It is a disease in which red, scaly patches form on the skin, usually on the elbows, knees, or scalp.
Many people with psoriasis experience pain, discomfort, and self-esteem issues that can interfere with their work and social life.
Although the exact cause of psoriasis is unknown, researchers say the disease is largely genetic.
It is caused by a combination of genes that send the immune system into overdrive, triggering the rapid growth of skin cells that form patches and lesions.
Symptoms of psoriasis
Psoriasis can vary in severity, from mild patches to severe lesions that can affect more than 5% of the skin.
There are five types of the disease: plaque psoriasis, pustular psoriasis, guttate psoriasis, inverse psoriasis, and erythrodermic psoriasis.
Some people will have one shape, while others will have two or more.
This psoriasis appears as red patches covered with scales, or accumulated dead skin cells, called plaques.
It is the most common type of psoriasis, affecting up to 90% of all people with this disease.
Most often found on the scalp, elbows, lower back, and knees, the plates will be raised and have clear edges; They can also itch, crack, or bleed.
Postular psoriasis has white pustules (or white pus-filled bumps) on the skin. In a typical cycle, the skin turns red, breaks into pustules, and then develops scales.
There are three types of pustular psoriasis:
- Von Zumbusch pustular psoriasis (which comes on abruptly and may be accompanied by fever, chills, and dehydration).
- Palmoplantar pustulosis (which appears on the soles of the feet and hands).
- Acropustulosis (a rare form of psoriasis that forms on the tips of the fingers or toes).
The word guttate comes from Latin and means “drop.” This is a type of psoriasis that is tear-shaped and red in color.
Hundreds of lesions can form on the arms, legs, and torso, although they can also appear on the face, ears, and scalp.
Guttate psoriasis is the second most common type of psoriasis, occurring in about 10% of all people with the disease.
It is more likely to appear in people who are younger than 30 years old, often after they develop an infection such as strep.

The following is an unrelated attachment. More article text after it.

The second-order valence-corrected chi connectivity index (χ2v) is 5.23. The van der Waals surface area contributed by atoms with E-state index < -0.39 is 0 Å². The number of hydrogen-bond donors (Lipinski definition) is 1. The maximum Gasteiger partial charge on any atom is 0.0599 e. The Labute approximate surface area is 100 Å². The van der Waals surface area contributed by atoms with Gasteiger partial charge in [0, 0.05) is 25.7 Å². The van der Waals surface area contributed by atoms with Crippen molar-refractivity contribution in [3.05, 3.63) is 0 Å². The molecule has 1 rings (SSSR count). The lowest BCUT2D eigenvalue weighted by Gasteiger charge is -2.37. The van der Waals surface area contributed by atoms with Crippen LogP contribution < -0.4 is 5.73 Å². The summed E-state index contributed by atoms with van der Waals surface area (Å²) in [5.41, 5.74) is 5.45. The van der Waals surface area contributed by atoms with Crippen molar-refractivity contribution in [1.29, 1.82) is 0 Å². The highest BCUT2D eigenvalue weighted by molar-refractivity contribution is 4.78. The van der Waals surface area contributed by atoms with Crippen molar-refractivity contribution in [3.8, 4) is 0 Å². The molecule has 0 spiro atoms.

This is a type of psoriasis that appears as smooth, bright red lesions in the armpit, groin, and other areas with skin folds.
Because these regions of the body are prone to sweating and rubbing, inverse psoriasis can be particularly irritating and difficult to treat.
It is a rare occurrence psoriasis, but may require immediate treatment or even hospitalization.
The lesions look like large “leaves” rather than small spots, as if the area has been burned, and they tend to cause severe itching and pain.
An attack can trigger swelling, infection, and increased heart rate.
Some people may have one form of psoriasis, while others may have two or more.
Symptoms such as nail changes also occur, about 50% of people with psoriasis experience changes in their fingers or toenails, such as pitting (the appearance of holes in the nail), thickening and discoloration.
The areas of the body normally affected by psoriasis are:
- Hands, feet, nails.
- Elbows, knees.
- Lower back.
- Skin folds.
Diagnosis of psoriasis
There are no special diagnostic tests for psoriasis.
Instead, a dermatologist makes a psoriasis diagnosis, who will examine the skin lesions visually.
In some cases, psoriasis can resemble other types of skin conditions, such as eczema, so doctors may want to confirm the results with a biopsy.
This involves removing part of the skin and looking at the sample under a microscope, where psoriasis tends to appear “thicker” than eczema.
Doctors can also keep a detailed record of your family’s medical history, as approximately one-third of people with psoriasis have a first-degree relative who also has the disease.
They should also try to identify triggers for psoriasis which include stress , infections like strep throat, cold and dry weather, sunburn, and certain medications like lithium.
There is no psoriasis treatment for everyone, and the drugs that work for some people may not work for others.